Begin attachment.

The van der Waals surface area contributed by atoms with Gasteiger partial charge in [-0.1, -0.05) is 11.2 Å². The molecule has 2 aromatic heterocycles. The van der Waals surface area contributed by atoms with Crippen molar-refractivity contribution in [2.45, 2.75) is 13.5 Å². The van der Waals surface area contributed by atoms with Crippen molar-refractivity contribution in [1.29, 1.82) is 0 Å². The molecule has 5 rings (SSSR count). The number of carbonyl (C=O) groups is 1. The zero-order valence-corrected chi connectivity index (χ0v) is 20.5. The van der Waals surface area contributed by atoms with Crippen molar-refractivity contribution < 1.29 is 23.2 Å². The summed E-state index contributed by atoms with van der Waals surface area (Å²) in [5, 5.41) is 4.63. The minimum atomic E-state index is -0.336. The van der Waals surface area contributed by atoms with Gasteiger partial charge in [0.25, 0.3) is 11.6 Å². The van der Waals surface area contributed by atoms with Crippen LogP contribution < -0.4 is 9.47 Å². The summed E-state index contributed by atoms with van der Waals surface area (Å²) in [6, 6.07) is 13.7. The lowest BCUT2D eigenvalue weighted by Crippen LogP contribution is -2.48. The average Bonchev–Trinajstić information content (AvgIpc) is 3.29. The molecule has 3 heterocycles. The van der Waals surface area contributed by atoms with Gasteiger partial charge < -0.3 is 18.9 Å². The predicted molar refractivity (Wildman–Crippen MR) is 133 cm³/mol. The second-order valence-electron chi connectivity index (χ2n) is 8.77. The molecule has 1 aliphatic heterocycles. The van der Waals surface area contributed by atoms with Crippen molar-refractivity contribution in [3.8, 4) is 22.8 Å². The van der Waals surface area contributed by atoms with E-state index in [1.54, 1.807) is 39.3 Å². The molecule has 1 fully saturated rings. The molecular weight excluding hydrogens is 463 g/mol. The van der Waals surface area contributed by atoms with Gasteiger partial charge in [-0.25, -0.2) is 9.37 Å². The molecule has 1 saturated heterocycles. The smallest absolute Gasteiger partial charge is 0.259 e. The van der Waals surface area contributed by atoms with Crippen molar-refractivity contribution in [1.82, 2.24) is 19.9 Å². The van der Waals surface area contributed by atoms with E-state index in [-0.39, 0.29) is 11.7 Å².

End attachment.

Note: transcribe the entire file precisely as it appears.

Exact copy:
The van der Waals surface area contributed by atoms with Gasteiger partial charge in [-0.1, -0.05) is 11.2 Å². The molecule has 2 aromatic heterocycles. The van der Waals surface area contributed by atoms with Crippen molar-refractivity contribution in [2.45, 2.75) is 13.5 Å². The van der Waals surface area contributed by atoms with Crippen molar-refractivity contribution in [1.29, 1.82) is 0 Å². The molecule has 5 rings (SSSR count). The number of carbonyl (C=O) groups is 1. The zero-order valence-corrected chi connectivity index (χ0v) is 20.5. The van der Waals surface area contributed by atoms with Crippen molar-refractivity contribution < 1.29 is 23.2 Å². The summed E-state index contributed by atoms with van der Waals surface area (Å²) in [5, 5.41) is 4.63. The minimum atomic E-state index is -0.336. The van der Waals surface area contributed by atoms with Gasteiger partial charge in [0.25, 0.3) is 11.6 Å². The van der Waals surface area contributed by atoms with Crippen LogP contribution < -0.4 is 9.47 Å². The summed E-state index contributed by atoms with van der Waals surface area (Å²) in [6, 6.07) is 13.7. The lowest BCUT2D eigenvalue weighted by Crippen LogP contribution is -2.48. The average Bonchev–Trinajstić information content (AvgIpc) is 3.29. The molecule has 3 heterocycles. The van der Waals surface area contributed by atoms with Gasteiger partial charge < -0.3 is 18.9 Å². The predicted molar refractivity (Wildman–Crippen MR) is 133 cm³/mol. The second-order valence-electron chi connectivity index (χ2n) is 8.77. The molecule has 1 aliphatic heterocycles. The van der Waals surface area contributed by atoms with Crippen molar-refractivity contribution in [3.8, 4) is 22.8 Å². The van der Waals surface area contributed by atoms with E-state index in [1.54, 1.807) is 39.3 Å². The molecule has 1 fully saturated rings. The molecular weight excluding hydrogens is 463 g/mol. The van der Waals surface area contributed by atoms with Gasteiger partial charge in [-0.25, -0.2) is 9.37 Å². The molecule has 1 saturated heterocycles. The smallest absolute Gasteiger partial charge is 0.259 e. The van der Waals surface area contributed by atoms with Crippen molar-refractivity contribution in [1.82, 2.24) is 19.9 Å². The van der Waals surface area contributed by atoms with E-state index in [-0.39, 0.29) is 11.7 Å².